YP Letters: 10 questions Ministers must answer over Leeds floods

Communities Secretary Greg Clark visits a flooded street in Kirkstall.
Communities Secretary Greg Clark visits a flooded street in Kirkstall.
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From: Rachel Reeves, Labour MP for West Leeds.

THIS is an open letter I have sent to Greg Clark, the Communities and Local Government Secretary, after visting businesses in Kirkstall affected by the floods and to see see first-hand the devastation that they have caused and the huge worry and distress caused to local small businesses.

Over the next few, days, weeks and months, the effort will turn to try to rebuild these businesses and homes.

You announced on Tuesday £50m of support to flood affected areas. I am keen that this money is dispersed as quickly as possible to those who need it as they attempt to start trading again or get back in their homes.

I have some specific questions:

1) Who will administer this scheme?

2) How will the money be shared between the large number of cities, towns and villages affected?

3) How can businesses and individuals apply for support?

4) How quickly will money be available?

5) What is the criteria for being able to access funding?

6) What happens if demand for funding exceeds the £50m allocated?

7) What is the maximum money available per application?

8) Are there guidelines for what money can be used for?

9) How will this fund and support interact with insurance claims?

10) Will money be available to repair flood defences, as it was in the Cumbria scheme?

In addition, you would have heard from council leaders and local businesses that Kirkstall is vulnerable to floods as there are no flood defences on the river Aire to protect Kirkstall and the scheme under construction in Leeds does nothing to provide this protection to Kirkstall. The Government should, as a matter of urgency, revive plans that were previously scrapped to build stronger flood defences to ensure that a tragedy like this is not allowed to happen again. As an MP with a large number of businesses fearing for their livelihoods, I know you will understand the urgency in having these questions answered.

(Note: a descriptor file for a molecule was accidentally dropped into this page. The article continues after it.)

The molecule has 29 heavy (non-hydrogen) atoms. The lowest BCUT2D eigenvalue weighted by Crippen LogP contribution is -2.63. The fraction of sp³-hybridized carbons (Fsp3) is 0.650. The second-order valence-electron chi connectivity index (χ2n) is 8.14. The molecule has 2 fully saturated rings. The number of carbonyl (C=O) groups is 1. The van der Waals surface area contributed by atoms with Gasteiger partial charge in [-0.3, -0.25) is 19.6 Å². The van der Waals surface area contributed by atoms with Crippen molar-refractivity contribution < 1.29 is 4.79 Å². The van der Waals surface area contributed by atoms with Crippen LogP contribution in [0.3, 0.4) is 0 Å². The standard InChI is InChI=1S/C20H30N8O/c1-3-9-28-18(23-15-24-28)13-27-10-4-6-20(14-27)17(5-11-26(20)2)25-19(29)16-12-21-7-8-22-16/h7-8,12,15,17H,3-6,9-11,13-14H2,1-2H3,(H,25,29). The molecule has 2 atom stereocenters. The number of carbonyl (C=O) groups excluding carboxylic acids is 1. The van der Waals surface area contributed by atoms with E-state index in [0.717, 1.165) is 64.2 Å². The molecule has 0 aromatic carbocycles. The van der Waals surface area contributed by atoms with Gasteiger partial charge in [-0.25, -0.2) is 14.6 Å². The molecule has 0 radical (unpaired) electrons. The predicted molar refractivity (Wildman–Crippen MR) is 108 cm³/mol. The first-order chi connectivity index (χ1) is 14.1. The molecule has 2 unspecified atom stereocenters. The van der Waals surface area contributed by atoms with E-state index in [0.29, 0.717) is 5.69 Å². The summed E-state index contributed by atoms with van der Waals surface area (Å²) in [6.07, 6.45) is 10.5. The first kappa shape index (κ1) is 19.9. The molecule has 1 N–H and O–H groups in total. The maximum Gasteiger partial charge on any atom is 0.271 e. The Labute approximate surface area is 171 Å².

From: Mike Potter, Pickering.

LIKE a small ray of sunshine peeping through the massive black clouds of Boxing Day, the newly completed Pickering flood defences worked a treat while there was devastation all over Northern England.

Perhaps people in power will listen (for at least the next week or two) when they’re told this is a shining example of the way forward for cost-effective flood management. While huge damage, already estimated to cost billions, was wreaked all around, communities protected by the ‘Slowing the Flow’ (STF) in Pickering scheme got on with life as usual. The combination of Natural Flood Management (NFM) in the upper catchment and a more engineered bund above the town did exactly what they were designed to do – they evened out the flow.

I have been advocating similar methods of ‘working with nature’ in upper catchments countrywide for many years 
now, so it’s pleasing to observe first-hand the proof that it works.

Unlike costly and intrusive concrete floodwalls, the benefits will be felt over the full length of the river system and will work cumulatively across sub-catchments, ie the many tributaries above major conurbations like York, if correctly planned and implemented.

From: Stephen Boyd, Vanilla Interiors, High Street, Tadcaster.

MAY I be one of the first to say that I would very much like to see Tadcaster’s bridge repaired like-for-like? It would be a great shame to see it replaced with a steel monstrosity as Cock Beck bridge in Stutton was.

Tadcaster limestone was used in the construction of York Minster; it is not asking too much that our bridge is afforded the same honour.

From: John Watson, Hutton Hill, Leyburn.

OUR hearts go out to all those who have been flooded out of their homes. It must be dreadful to see what is going to happen and you can do nothing about it.

However, I am sick and tired of the global warmers with their “I told you so” attitude, and I suggest that some of their unconvincing theories may have infected some members of the Environment Agency.

As an ex-farmer, nobody values the the sight of wildlife more than me but are we going to sacrifice the present day living conditions of the human race for the sake of a few minor species of our fauna?

From: Mr S. B. Oliver, Churchill Grove, Heckmondwike, West Yorkshire.

THE Prime Minister, David Cameron, visited this region and, when interviewed on TV, he trotted out his PMQ type of response by stating how much had been spent on flood-defences since he became PM and what was to be spent up to 2020.

I wonder how many people spotted his “smoke and mirrors” response to a pointed question about the North receiving much less money for flood-repairs than the South. He said that people in the North had more money spent “per head” than people in the South. Anyone with any knowledge of statistics will know that there are many times more people concentrated in London and the South-East than there are here “oop North”.

This example shows how the politician uses figures to twist the statistics into “favourable” figures for the debate. We should be told the total number, and locations, of flood projects, with the costs for each. I bet that would confirm the unfair dispersal of money to projects favouring the South.